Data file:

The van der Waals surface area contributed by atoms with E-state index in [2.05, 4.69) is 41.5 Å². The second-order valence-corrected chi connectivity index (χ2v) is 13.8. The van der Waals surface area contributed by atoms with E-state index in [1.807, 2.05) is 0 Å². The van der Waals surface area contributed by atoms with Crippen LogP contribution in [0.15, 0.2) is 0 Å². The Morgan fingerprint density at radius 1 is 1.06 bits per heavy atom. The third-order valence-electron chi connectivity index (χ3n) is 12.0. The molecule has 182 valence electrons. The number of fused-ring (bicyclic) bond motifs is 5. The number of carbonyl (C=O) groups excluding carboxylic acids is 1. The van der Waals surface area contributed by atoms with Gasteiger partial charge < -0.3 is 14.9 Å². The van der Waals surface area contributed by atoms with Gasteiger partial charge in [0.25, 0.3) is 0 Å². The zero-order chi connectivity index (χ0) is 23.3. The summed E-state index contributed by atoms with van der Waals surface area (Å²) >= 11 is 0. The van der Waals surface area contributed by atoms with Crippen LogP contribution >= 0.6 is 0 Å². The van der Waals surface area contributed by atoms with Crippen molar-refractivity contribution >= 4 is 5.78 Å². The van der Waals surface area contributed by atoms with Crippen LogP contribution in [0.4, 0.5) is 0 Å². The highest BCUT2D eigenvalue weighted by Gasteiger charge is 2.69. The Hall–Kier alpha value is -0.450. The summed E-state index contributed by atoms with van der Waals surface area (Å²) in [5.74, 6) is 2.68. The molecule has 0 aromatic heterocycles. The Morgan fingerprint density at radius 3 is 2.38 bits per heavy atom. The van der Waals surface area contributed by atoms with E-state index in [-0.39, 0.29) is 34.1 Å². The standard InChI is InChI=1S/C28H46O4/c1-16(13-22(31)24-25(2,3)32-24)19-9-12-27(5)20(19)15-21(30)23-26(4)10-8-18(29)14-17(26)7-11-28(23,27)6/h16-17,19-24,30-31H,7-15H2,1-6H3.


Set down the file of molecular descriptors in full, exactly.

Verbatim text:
The van der Waals surface area contributed by atoms with E-state index in [2.05, 4.69) is 41.5 Å². The second-order valence-corrected chi connectivity index (χ2v) is 13.8. The van der Waals surface area contributed by atoms with E-state index in [1.807, 2.05) is 0 Å². The van der Waals surface area contributed by atoms with Crippen LogP contribution in [0.15, 0.2) is 0 Å². The Morgan fingerprint density at radius 1 is 1.06 bits per heavy atom. The third-order valence-electron chi connectivity index (χ3n) is 12.0. The molecule has 182 valence electrons. The number of fused-ring (bicyclic) bond motifs is 5. The number of carbonyl (C=O) groups excluding carboxylic acids is 1. The van der Waals surface area contributed by atoms with Gasteiger partial charge < -0.3 is 14.9 Å². The van der Waals surface area contributed by atoms with Gasteiger partial charge in [0.25, 0.3) is 0 Å². The zero-order chi connectivity index (χ0) is 23.3. The summed E-state index contributed by atoms with van der Waals surface area (Å²) >= 11 is 0. The van der Waals surface area contributed by atoms with Crippen LogP contribution >= 0.6 is 0 Å². The van der Waals surface area contributed by atoms with Crippen molar-refractivity contribution >= 4 is 5.78 Å². The van der Waals surface area contributed by atoms with Crippen LogP contribution in [0.4, 0.5) is 0 Å². The highest BCUT2D eigenvalue weighted by Gasteiger charge is 2.69. The Hall–Kier alpha value is -0.450. The summed E-state index contributed by atoms with van der Waals surface area (Å²) in [5.74, 6) is 2.68. The molecule has 0 aromatic heterocycles. The Morgan fingerprint density at radius 3 is 2.38 bits per heavy atom. The van der Waals surface area contributed by atoms with E-state index in [-0.39, 0.29) is 34.1 Å². The standard InChI is InChI=1S/C28H46O4/c1-16(13-22(31)24-25(2,3)32-24)19-9-12-27(5)20(19)15-21(30)23-26(4)10-8-18(29)14-17(26)7-11-28(23,27)6/h16-17,19-24,30-31H,7-15H2,1-6H3.